Let us learn from people like Mary and her husband. They didn’t always have an ideal marriage, but they sought the Lord and did their best to obey Him in their roles as husband and wife. They learned to communicate with each other without animosity, to present a unified front, and to speak positively about their spouse. They learned what the Bible says and began doing it. And because they did, there are now many young people across the globe living as a light for those around them. Oh, to have a legacy like theirs!

Question: Do you believe in the permanency of marriage? How does tearing down our spouses affect our children?

Special Announcements:

  • Stay glued to the Facebook page for daily encouragements, reminders, and exciting assignments!

 

 

  • Keep your eyes out for the upcoming release of my new book on this topic, Lionproof: Keeping Your Children from the Claws of the Devil, coming in September! In this book, there will be:
    • Not just information telling parents why kids are going astray, but proven parenting practices that have worked for generations that are successful in raising godly children.
    • Dozens of interviews from those 2nd generation Christians who KNOW what their parents did RIGHT.
    • Charts and graphs detailing the results of the interviews
    • Assignments to help the reader implement these principles in their own parenting.
    • And much, much more!

If you have a blog and would like a review copy of the book, let me know! All you have to do when you’re done reading it is to post about it on your blog! Leave a comment here or email me, and I’ll get in touch with you.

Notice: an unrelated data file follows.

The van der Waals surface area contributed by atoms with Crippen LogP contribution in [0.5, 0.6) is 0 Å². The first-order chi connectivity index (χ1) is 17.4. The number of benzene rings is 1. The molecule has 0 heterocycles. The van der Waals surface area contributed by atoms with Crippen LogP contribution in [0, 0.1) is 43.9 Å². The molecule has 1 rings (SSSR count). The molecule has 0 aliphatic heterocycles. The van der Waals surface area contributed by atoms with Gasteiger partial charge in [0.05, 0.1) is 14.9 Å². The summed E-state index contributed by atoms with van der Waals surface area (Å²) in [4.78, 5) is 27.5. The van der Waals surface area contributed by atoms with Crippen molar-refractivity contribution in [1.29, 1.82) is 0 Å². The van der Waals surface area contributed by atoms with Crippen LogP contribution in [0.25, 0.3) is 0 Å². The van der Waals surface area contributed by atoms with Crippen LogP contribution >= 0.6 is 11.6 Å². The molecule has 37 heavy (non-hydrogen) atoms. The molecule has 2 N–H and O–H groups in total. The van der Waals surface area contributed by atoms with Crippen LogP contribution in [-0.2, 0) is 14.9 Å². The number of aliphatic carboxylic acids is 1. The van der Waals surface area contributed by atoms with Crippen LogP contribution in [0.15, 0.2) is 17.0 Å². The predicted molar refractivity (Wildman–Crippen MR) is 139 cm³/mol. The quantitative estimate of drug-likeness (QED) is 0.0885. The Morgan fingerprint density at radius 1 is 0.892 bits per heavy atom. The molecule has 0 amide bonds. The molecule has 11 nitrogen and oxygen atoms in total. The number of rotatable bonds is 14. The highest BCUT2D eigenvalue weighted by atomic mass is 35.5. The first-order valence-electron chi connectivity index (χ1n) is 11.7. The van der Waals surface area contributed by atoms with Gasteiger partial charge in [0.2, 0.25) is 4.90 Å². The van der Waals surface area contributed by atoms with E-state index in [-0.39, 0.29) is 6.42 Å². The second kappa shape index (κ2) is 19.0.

There are plenty of wonderful marriage blogs that are a real blessing. Here are a few of them:

To Love, Honor, and Vacuum

Messy Marriage

The Alabaster Jar

Also, some good books I’ve read on this subject:

Created to Be His Helpmeet, by Debbie Pearl. Debbie has some very insightful principles in her book. The one thing that changed my life completely was her description of the three types of men. If you read nothing else of hers, this alone will help you.

Lovebusters, by Willard Harley. Dr. Harley tells about the things which tear down marriages, and if we’re able to prevent those things from happening, we can build up our marriages.

Sacred Marriage, by Gary Thomas. I love the premise of this book, “What if marriage was more to make you holy than happy?” It’s so true. God can use the ministry of marriage in our lives to change us to be more Christ-like…if we let it. Right now, Christian Book Distributors is selling it for only $5!!

For your information, I get nothing from recommending these resources. They are just great books that I’ve read and I think are very helpful.

Linking up with: Monday: Alabaster Jar, The Better Mom, and Moms the Word,
and Happy Wives Club

Tuesday: Titus Two Tuesdays, Mercy Ink Blog, The TimeWarp Wife, Messy Marriage

Wednesday: To Love Honor and Vacuum

18 comments